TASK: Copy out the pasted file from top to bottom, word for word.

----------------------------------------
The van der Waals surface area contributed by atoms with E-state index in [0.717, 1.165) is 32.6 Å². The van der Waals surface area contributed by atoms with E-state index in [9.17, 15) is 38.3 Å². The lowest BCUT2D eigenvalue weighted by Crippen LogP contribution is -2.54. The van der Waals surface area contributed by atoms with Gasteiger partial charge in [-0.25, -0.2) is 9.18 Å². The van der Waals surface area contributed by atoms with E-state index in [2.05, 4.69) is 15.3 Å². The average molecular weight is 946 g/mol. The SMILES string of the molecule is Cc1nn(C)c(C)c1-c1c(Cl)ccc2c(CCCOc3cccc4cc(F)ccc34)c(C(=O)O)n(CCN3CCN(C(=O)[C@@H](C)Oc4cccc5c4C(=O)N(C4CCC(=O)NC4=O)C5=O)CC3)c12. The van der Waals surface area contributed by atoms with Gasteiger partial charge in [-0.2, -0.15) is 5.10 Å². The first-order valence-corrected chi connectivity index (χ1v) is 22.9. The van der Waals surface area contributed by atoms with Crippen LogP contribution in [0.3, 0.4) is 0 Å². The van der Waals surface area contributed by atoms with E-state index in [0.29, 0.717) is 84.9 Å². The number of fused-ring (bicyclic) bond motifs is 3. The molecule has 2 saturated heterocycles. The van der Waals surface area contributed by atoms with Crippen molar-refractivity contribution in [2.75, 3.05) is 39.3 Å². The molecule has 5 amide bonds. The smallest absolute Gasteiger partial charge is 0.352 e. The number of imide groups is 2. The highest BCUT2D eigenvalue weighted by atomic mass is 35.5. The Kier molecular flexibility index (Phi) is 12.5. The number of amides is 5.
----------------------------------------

The van der Waals surface area contributed by atoms with E-state index in [0.717, 1.165) is 32.6 Å². The van der Waals surface area contributed by atoms with E-state index in [9.17, 15) is 38.3 Å². The lowest BCUT2D eigenvalue weighted by Crippen LogP contribution is -2.54. The van der Waals surface area contributed by atoms with Gasteiger partial charge in [-0.25, -0.2) is 9.18 Å². The van der Waals surface area contributed by atoms with E-state index in [2.05, 4.69) is 15.3 Å². The average molecular weight is 946 g/mol. The SMILES string of the molecule is Cc1nn(C)c(C)c1-c1c(Cl)ccc2c(CCCOc3cccc4cc(F)ccc34)c(C(=O)O)n(CCN3CCN(C(=O)[C@@H](C)Oc4cccc5c4C(=O)N(C4CCC(=O)NC4=O)C5=O)CC3)c12. The van der Waals surface area contributed by atoms with Gasteiger partial charge in [-0.2, -0.15) is 5.10 Å². The first-order valence-corrected chi connectivity index (χ1v) is 22.9. The van der Waals surface area contributed by atoms with Crippen LogP contribution in [0.3, 0.4) is 0 Å². The van der Waals surface area contributed by atoms with E-state index in [0.29, 0.717) is 84.9 Å². The number of fused-ring (bicyclic) bond motifs is 3. The molecule has 2 saturated heterocycles. The van der Waals surface area contributed by atoms with Crippen molar-refractivity contribution in [2.75, 3.05) is 39.3 Å². The molecule has 5 amide bonds. The smallest absolute Gasteiger partial charge is 0.352 e. The number of imide groups is 2. The highest BCUT2D eigenvalue weighted by atomic mass is 35.5. The Kier molecular flexibility index (Phi) is 12.5. The number of amides is 5.